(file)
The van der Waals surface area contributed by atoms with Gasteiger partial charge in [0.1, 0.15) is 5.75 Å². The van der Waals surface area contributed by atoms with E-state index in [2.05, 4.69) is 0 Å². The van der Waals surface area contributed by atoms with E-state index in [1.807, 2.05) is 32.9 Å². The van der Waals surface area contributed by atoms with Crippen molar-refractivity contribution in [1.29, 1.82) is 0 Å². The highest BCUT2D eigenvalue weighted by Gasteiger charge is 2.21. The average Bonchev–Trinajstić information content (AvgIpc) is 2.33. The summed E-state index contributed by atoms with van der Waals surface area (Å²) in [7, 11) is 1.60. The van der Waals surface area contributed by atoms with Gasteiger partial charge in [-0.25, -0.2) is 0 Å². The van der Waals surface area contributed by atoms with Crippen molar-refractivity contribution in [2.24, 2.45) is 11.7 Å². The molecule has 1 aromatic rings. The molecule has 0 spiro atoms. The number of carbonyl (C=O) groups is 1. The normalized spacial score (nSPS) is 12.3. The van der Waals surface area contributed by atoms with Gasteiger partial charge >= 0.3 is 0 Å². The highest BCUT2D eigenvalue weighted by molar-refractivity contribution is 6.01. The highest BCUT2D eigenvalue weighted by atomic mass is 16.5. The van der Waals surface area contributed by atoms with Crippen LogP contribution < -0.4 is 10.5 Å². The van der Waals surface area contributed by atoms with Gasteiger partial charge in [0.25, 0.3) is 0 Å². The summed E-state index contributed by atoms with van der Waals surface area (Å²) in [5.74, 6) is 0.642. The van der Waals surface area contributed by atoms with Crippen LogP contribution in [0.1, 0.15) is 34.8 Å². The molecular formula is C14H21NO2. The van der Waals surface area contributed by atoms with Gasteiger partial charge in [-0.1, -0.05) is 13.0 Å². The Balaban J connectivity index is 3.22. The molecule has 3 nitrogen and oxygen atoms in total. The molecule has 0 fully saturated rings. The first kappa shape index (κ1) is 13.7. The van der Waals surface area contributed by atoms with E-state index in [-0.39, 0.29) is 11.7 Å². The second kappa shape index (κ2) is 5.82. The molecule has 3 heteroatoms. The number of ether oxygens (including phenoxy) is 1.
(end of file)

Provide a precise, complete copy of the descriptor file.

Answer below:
The van der Waals surface area contributed by atoms with Gasteiger partial charge in [0.1, 0.15) is 5.75 Å². The van der Waals surface area contributed by atoms with E-state index in [2.05, 4.69) is 0 Å². The van der Waals surface area contributed by atoms with E-state index in [1.807, 2.05) is 32.9 Å². The van der Waals surface area contributed by atoms with Crippen molar-refractivity contribution in [1.29, 1.82) is 0 Å². The highest BCUT2D eigenvalue weighted by Gasteiger charge is 2.21. The average Bonchev–Trinajstić information content (AvgIpc) is 2.33. The summed E-state index contributed by atoms with van der Waals surface area (Å²) in [7, 11) is 1.60. The van der Waals surface area contributed by atoms with Gasteiger partial charge in [-0.25, -0.2) is 0 Å². The van der Waals surface area contributed by atoms with Crippen molar-refractivity contribution in [2.24, 2.45) is 11.7 Å². The molecule has 1 aromatic rings. The molecule has 0 spiro atoms. The number of carbonyl (C=O) groups is 1. The normalized spacial score (nSPS) is 12.3. The van der Waals surface area contributed by atoms with Gasteiger partial charge >= 0.3 is 0 Å². The highest BCUT2D eigenvalue weighted by molar-refractivity contribution is 6.01. The highest BCUT2D eigenvalue weighted by atomic mass is 16.5. The van der Waals surface area contributed by atoms with Crippen LogP contribution < -0.4 is 10.5 Å². The van der Waals surface area contributed by atoms with Gasteiger partial charge in [0.25, 0.3) is 0 Å². The summed E-state index contributed by atoms with van der Waals surface area (Å²) in [5.74, 6) is 0.642. The van der Waals surface area contributed by atoms with Crippen LogP contribution in [0.1, 0.15) is 34.8 Å². The molecular formula is C14H21NO2. The van der Waals surface area contributed by atoms with Gasteiger partial charge in [-0.1, -0.05) is 13.0 Å². The Balaban J connectivity index is 3.22. The molecule has 3 nitrogen and oxygen atoms in total. The molecule has 0 fully saturated rings. The first kappa shape index (κ1) is 13.7. The van der Waals surface area contributed by atoms with E-state index in [-0.39, 0.29) is 11.7 Å². The second kappa shape index (κ2) is 5.82. The molecule has 3 heteroatoms. The number of ether oxygens (including phenoxy) is 1.